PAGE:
Opportunities in Volatility Beyond Startups

By Katherine I.

While our class has largely focused on investing in the earlier stage of renewable technologies development, opportunities also exist to find (and potentially create) significant value when those industries may experience disruption due to either technological development, changes in government incentives, or volatility in upstream supply that may lead to dramatic changes in input costs.

Between 2006 and 2011, the European solar industry basked in the glow of generous feed-in tariffs, designed to incentivize renewables adoption to meet the EU “20-20-20” targets, mandating 20% of energy consumption from renewables by 2020. However, these ambitious goals came up against harsh economic reality with the financial crisis and subsequent fiscal pressures felt across the continent, spurring countries rapidly to eliminate the feed-in tariff systems. While European installations accounted for 70% of global demand in 2011, most forecasts estimate they will comprise only 20% in 2014.

On the supply side, unprecedented declines in pricing across the solar photovoltaic value chain from 2011-2014 fundamentally changed the structure and landscape of the solar markets, as the prices of solar polysilicon and crystalline solar modules dropped more than 69% and 46% from Sept-2011 to January 2013, despite demand increasing at approximately 18% annually. In response to allegations of Chinese dumping, the European Commission launched an investigation aimed at manufacturers of PV modules, cells, and wafers, and planned to impose duties averaging 47.7% on imported solar panels.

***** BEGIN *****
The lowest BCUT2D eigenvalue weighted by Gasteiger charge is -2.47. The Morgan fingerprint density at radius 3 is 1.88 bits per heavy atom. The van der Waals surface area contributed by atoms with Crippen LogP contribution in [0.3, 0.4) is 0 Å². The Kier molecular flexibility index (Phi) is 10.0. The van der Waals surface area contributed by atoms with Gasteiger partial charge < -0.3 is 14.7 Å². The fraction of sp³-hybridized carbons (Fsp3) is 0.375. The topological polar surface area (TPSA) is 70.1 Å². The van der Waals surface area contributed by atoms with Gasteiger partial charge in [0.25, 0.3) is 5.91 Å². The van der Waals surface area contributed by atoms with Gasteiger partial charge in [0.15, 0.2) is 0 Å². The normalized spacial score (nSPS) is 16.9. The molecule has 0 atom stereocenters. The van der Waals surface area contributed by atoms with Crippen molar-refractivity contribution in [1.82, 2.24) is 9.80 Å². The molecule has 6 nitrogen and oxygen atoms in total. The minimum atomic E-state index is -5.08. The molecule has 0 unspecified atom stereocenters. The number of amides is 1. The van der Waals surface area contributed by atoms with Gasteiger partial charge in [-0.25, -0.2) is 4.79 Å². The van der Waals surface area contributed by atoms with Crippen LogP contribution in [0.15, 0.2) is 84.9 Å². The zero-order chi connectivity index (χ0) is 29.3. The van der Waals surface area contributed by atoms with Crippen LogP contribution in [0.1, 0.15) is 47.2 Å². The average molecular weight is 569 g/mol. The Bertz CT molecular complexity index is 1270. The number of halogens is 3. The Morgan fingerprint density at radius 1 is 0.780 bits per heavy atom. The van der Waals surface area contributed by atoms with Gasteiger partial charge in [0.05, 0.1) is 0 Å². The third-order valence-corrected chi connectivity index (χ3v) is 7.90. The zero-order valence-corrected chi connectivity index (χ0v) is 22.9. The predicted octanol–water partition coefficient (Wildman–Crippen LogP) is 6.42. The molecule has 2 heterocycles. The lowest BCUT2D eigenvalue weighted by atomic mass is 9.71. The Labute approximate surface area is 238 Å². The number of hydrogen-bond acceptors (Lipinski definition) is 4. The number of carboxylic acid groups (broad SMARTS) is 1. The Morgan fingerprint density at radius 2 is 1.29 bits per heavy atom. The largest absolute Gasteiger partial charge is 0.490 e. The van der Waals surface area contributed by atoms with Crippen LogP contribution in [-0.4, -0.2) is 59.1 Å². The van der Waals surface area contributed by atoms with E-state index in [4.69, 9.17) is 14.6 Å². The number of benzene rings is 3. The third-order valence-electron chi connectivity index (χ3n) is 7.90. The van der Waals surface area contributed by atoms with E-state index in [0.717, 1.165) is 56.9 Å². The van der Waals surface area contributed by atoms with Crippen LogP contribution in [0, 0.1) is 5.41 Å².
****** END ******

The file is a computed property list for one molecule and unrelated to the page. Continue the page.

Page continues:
This volatility in input prices, combined with a precipitous drop in demand in certain markets, created a perfect storm for companies within the European solar industry. Companies such as Q-Cells and SolarWorld, once the blockbuster growth story of Europe, saw their debt trading at cents on the dollar.

Given the unpredictability of future income streams, combined with the difficulty of securing traditional long-term bank financing during periods of industry and corporate distress, the European renewables industry, particularly solar, found itself in dire straits. Despite favorable geographic conditions, and relatively high electricity prices, the industry was far from reaching grid parity and sunnier markets across the Middle East and Africa increasingly looked like the engines of growth going forward.